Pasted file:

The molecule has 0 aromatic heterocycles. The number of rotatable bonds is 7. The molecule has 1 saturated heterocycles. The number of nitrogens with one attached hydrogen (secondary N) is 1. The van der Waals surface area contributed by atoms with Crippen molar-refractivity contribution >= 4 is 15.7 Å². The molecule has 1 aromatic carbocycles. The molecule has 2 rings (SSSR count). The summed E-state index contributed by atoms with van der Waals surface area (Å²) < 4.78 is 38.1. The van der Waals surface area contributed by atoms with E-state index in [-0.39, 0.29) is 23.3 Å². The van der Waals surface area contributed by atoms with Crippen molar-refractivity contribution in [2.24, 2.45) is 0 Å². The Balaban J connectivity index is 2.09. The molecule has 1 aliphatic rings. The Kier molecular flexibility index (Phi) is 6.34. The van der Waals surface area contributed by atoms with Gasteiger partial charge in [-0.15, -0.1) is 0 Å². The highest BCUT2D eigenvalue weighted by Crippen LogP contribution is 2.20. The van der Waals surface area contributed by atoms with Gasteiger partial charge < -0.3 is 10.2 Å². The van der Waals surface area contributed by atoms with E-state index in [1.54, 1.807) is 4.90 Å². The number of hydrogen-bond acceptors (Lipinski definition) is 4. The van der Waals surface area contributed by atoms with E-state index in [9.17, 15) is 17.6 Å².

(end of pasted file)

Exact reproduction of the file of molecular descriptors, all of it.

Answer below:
The molecule has 0 aromatic heterocycles. The number of rotatable bonds is 7. The molecule has 1 saturated heterocycles. The number of nitrogens with one attached hydrogen (secondary N) is 1. The van der Waals surface area contributed by atoms with Crippen molar-refractivity contribution >= 4 is 15.7 Å². The molecule has 1 aromatic carbocycles. The molecule has 2 rings (SSSR count). The summed E-state index contributed by atoms with van der Waals surface area (Å²) < 4.78 is 38.1. The van der Waals surface area contributed by atoms with E-state index in [-0.39, 0.29) is 23.3 Å². The van der Waals surface area contributed by atoms with Crippen molar-refractivity contribution in [2.24, 2.45) is 0 Å². The Balaban J connectivity index is 2.09. The molecule has 1 aliphatic rings. The Kier molecular flexibility index (Phi) is 6.34. The van der Waals surface area contributed by atoms with Gasteiger partial charge in [-0.15, -0.1) is 0 Å². The highest BCUT2D eigenvalue weighted by Crippen LogP contribution is 2.20. The van der Waals surface area contributed by atoms with Gasteiger partial charge < -0.3 is 10.2 Å². The van der Waals surface area contributed by atoms with E-state index in [1.54, 1.807) is 4.90 Å². The number of hydrogen-bond acceptors (Lipinski definition) is 4. The van der Waals surface area contributed by atoms with E-state index in [9.17, 15) is 17.6 Å².